Duke Journal of Constitutional Law & Public Policy Sidebar

For decades, the Supreme Court construed standing under the Fair Housing Act broadly; any party could bring suit as long as it met Constitutional Standing requirements. In January 2011, in Thompson v. North American Stainless, the Court restricted standing under Title VII—a statute with similar empowering language to the Fair Housing Act. The Court will address Fair Housing Act standing post-Thompson in Bank of America Corp. v. City of Miami. This commentary argues that standing under the Fair Housing Act should be restricted. Additionally, it argues that the allegations of the Plaintiff-Respondent, City of Miami, of widespread reductions in tax …


Proponents' Standing To Defend Their Ballot Initiatives: Post-Hollingsworth Work-Arounds?, Nat Stern, John S. Caragozian Jan 2017

Proponents' Standing To Defend Their Ballot Initiatives: Post-Hollingsworth Work-Arounds?, Nat Stern, John S. Caragozian

Scholarly Publications

No abstract provided.


Reexamining The Doctrine Of Equitable Mootness In Light Of The Detroit Bankruptcy, Nicole Langston Jan 2017

Reexamining The Doctrine Of Equitable Mootness In Light Of The Detroit Bankruptcy, Nicole Langston

Vanderbilt Law School Faculty Publications

Garnering debate, and sometimes harsh criticism, the doctrine of equitable mootness has been a focal point for academic debates among legal scholars for decades. "Unlike the constitutional doctrine of mootness, which bars consideration of appeals because no Article III case or controversy remains, the doctrine of equitable mootness is a pragmatic judicially-created principle, grounded in the notion that, with the passage of time after a judgment in equity and implementation of that judgment, effective relief on appeal becomes impractical, imprudent, and therefore inequitable. Applied principally in bankruptcy proceedings because of the equitable nature of bankruptcy judgments, equitable mootness is often …


“Government By Injunction,” Legal Elites, And The Making Of The Modern Federal Courts, Kristin Collins Nov 2016

“Government By Injunction,” Legal Elites, And The Making Of The Modern Federal Courts, Kristin Collins

Faculty Scholarship

The tendency of legal discourse to obscure the processes by which social and political forces shape the law’s development is well known, but the field of federal courts in American constitutional law may provide a particularly clear example of this phenomenon. According to conventional accounts, Congress’s authority to regulate the lower federal courts’ “jurisdiction”—generally understood to include their power to issue injunctions— has been a durable feature of American constitutional law since the founding. By contrast, the story I tell in this essay is one of change. During the nineteenth century and into the twentieth, many jurists considered the federal …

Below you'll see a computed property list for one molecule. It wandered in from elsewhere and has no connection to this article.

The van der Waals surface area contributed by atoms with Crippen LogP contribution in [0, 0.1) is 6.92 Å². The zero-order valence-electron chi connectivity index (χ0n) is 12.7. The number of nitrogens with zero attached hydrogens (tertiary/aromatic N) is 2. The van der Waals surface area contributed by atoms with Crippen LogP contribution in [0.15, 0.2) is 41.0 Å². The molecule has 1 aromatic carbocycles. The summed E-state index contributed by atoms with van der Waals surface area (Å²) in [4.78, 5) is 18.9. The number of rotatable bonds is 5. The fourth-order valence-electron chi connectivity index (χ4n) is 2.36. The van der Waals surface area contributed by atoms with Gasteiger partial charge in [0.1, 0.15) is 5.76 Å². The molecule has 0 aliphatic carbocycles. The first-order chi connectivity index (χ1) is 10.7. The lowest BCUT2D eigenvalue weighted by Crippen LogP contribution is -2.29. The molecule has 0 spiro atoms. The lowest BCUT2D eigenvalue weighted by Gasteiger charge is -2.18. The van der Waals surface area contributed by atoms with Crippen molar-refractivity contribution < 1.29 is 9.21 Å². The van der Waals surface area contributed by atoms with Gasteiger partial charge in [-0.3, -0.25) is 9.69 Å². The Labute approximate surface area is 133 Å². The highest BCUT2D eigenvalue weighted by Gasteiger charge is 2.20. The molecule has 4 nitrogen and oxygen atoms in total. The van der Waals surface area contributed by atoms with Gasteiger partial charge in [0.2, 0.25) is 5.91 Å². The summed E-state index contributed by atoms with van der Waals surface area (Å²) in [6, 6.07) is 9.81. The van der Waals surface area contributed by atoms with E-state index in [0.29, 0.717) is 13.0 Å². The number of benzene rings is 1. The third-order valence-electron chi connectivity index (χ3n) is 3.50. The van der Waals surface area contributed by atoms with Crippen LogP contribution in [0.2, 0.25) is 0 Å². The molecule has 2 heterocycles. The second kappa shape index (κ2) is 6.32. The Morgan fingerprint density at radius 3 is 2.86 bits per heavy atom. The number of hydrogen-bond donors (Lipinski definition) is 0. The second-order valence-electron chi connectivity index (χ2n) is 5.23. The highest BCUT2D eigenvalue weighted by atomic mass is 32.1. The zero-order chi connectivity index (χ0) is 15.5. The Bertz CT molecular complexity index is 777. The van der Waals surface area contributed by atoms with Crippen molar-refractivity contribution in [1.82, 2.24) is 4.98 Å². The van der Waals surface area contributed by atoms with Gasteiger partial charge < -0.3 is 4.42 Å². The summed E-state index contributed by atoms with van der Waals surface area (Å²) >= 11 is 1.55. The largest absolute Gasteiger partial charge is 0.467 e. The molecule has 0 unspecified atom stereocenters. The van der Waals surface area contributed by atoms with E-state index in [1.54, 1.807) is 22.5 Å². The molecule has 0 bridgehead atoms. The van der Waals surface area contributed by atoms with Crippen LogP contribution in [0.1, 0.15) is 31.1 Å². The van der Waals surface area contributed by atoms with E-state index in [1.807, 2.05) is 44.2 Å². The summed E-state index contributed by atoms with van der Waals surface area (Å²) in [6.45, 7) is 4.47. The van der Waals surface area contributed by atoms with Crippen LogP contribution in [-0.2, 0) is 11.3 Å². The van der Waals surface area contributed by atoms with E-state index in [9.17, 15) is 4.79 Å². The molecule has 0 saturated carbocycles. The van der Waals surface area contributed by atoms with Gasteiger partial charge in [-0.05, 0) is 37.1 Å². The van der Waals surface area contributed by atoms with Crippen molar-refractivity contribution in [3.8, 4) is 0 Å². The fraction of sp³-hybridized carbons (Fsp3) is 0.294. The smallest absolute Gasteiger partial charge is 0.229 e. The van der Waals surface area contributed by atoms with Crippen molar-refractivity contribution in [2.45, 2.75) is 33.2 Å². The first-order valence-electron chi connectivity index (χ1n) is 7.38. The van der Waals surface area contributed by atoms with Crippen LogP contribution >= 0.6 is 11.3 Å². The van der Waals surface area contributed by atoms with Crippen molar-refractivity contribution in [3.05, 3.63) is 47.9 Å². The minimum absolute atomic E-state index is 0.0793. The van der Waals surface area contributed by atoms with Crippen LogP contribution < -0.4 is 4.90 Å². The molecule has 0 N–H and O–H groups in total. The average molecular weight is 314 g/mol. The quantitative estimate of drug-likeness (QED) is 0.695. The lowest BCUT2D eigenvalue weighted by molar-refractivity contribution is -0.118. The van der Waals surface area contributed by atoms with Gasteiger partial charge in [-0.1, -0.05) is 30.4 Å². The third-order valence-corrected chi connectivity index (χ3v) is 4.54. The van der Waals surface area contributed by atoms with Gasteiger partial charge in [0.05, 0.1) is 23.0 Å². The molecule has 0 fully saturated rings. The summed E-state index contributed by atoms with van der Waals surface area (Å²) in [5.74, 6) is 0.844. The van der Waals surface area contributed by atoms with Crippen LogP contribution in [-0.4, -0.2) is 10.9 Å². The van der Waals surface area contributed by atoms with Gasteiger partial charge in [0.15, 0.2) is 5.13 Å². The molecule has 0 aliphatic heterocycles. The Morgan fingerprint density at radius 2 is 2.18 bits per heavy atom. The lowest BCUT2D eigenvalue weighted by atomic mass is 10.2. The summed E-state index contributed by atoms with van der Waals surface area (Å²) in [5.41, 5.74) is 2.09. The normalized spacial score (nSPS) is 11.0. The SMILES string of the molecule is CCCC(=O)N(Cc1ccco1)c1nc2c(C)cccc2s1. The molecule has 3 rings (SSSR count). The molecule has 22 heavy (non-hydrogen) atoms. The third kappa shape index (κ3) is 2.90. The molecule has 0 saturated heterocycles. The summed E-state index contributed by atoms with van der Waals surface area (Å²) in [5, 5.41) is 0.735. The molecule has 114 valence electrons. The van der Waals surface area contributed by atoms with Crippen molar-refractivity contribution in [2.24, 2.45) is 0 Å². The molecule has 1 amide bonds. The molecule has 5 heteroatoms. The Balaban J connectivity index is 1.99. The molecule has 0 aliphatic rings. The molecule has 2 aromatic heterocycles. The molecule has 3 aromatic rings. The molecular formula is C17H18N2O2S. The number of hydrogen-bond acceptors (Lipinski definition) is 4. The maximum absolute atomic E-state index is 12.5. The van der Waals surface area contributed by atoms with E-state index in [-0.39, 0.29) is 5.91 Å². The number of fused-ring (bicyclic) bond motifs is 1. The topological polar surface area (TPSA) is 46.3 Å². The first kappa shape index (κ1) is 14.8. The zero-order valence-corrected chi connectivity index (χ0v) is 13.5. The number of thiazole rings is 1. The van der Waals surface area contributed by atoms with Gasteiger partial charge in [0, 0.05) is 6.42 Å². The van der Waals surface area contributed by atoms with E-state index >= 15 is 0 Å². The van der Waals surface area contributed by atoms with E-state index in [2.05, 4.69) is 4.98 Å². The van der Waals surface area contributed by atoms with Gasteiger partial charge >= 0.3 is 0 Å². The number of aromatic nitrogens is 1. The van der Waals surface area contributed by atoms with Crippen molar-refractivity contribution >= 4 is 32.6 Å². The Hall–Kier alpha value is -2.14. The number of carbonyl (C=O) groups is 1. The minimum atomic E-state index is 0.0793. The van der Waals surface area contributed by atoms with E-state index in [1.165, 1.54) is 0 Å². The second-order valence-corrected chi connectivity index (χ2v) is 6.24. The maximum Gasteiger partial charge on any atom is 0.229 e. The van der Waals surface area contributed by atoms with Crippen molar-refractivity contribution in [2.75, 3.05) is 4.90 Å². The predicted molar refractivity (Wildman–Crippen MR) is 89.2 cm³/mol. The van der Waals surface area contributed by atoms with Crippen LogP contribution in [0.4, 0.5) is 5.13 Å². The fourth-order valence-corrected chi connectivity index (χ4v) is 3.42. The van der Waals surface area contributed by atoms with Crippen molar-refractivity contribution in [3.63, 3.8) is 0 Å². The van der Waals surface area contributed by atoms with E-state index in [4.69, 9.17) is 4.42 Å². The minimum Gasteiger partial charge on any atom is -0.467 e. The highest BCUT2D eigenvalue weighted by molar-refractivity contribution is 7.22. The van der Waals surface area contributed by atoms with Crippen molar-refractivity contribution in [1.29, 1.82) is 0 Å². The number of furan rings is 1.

Dc Circuit In Al-Nashiri: All Clear For Military Commission Trial, Peter Margulies Aug 2016

Dc Circuit In Al-Nashiri: All Clear For Military Commission Trial, Peter Margulies

Law Faculty Scholarship

No abstract provided.


S16rs Sgb No. 4 (So Points), Kelsey Wheatley, Kevin Ellis Apr 2016

S16rs Sgb No. 4 (So Points), Kelsey Wheatley, Kevin Ellis

Student Senate Enrolled Legislation

No abstract provided.


“Spooky Action At A Distance”: Intangible Injury In Fact In The Information Age, Seth F. Kreimer Feb 2016

“Spooky Action At A Distance”: Intangible Injury In Fact In The Information Age, Seth F. Kreimer

All Faculty Scholarship

Two decades after Justice Douglas coined “injury in fact” as the token of admission to federal court under Article III, Justice Scalia sealed it into the constitutional canon in Lujan v. Defenders of Wildlife. In the two decades since Lujan, Justice Scalia has thrown increasingly pointed barbs at the permissive standing doctrine of the Warren Court, maintaining it is founded on impermissible recognition of “Psychic Injury.” Justice Scalia and his acolytes take the position that Article III requires a tough minded, common sense and practical approach. Injuries in fact must be "tangible" "direct" "concrete" "de facto" realities in time and …